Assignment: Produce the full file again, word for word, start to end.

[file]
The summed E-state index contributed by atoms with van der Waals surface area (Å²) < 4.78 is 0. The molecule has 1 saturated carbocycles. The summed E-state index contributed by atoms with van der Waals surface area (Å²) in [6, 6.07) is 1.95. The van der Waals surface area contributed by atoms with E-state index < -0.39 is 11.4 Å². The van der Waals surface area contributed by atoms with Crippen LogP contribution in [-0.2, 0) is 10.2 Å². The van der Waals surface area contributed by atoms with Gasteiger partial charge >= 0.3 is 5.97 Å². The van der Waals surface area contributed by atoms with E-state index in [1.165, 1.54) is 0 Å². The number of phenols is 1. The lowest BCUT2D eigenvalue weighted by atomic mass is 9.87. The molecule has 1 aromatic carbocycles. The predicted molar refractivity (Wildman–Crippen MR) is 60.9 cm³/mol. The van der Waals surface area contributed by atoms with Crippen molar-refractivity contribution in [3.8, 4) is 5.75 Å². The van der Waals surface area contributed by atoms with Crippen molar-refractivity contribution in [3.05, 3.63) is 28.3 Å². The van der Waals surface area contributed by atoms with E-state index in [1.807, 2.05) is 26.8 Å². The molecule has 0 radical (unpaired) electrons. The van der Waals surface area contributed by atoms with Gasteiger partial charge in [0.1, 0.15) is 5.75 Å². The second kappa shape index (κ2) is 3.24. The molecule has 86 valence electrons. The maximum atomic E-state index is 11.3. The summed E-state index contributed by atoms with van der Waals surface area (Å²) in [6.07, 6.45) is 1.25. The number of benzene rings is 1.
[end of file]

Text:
The summed E-state index contributed by atoms with van der Waals surface area (Å²) < 4.78 is 0. The molecule has 1 saturated carbocycles. The summed E-state index contributed by atoms with van der Waals surface area (Å²) in [6, 6.07) is 1.95. The van der Waals surface area contributed by atoms with E-state index < -0.39 is 11.4 Å². The van der Waals surface area contributed by atoms with Crippen LogP contribution in [-0.2, 0) is 10.2 Å². The van der Waals surface area contributed by atoms with Gasteiger partial charge >= 0.3 is 5.97 Å². The van der Waals surface area contributed by atoms with E-state index in [1.165, 1.54) is 0 Å². The number of phenols is 1. The lowest BCUT2D eigenvalue weighted by atomic mass is 9.87. The molecule has 1 aromatic carbocycles. The predicted molar refractivity (Wildman–Crippen MR) is 60.9 cm³/mol. The van der Waals surface area contributed by atoms with Crippen molar-refractivity contribution in [3.8, 4) is 5.75 Å². The van der Waals surface area contributed by atoms with Crippen molar-refractivity contribution in [3.05, 3.63) is 28.3 Å². The van der Waals surface area contributed by atoms with E-state index in [1.807, 2.05) is 26.8 Å². The molecule has 0 radical (unpaired) electrons. The van der Waals surface area contributed by atoms with Gasteiger partial charge in [0.1, 0.15) is 5.75 Å². The second kappa shape index (κ2) is 3.24. The molecule has 86 valence electrons. The maximum atomic E-state index is 11.3. The summed E-state index contributed by atoms with van der Waals surface area (Å²) in [6.07, 6.45) is 1.25. The number of benzene rings is 1.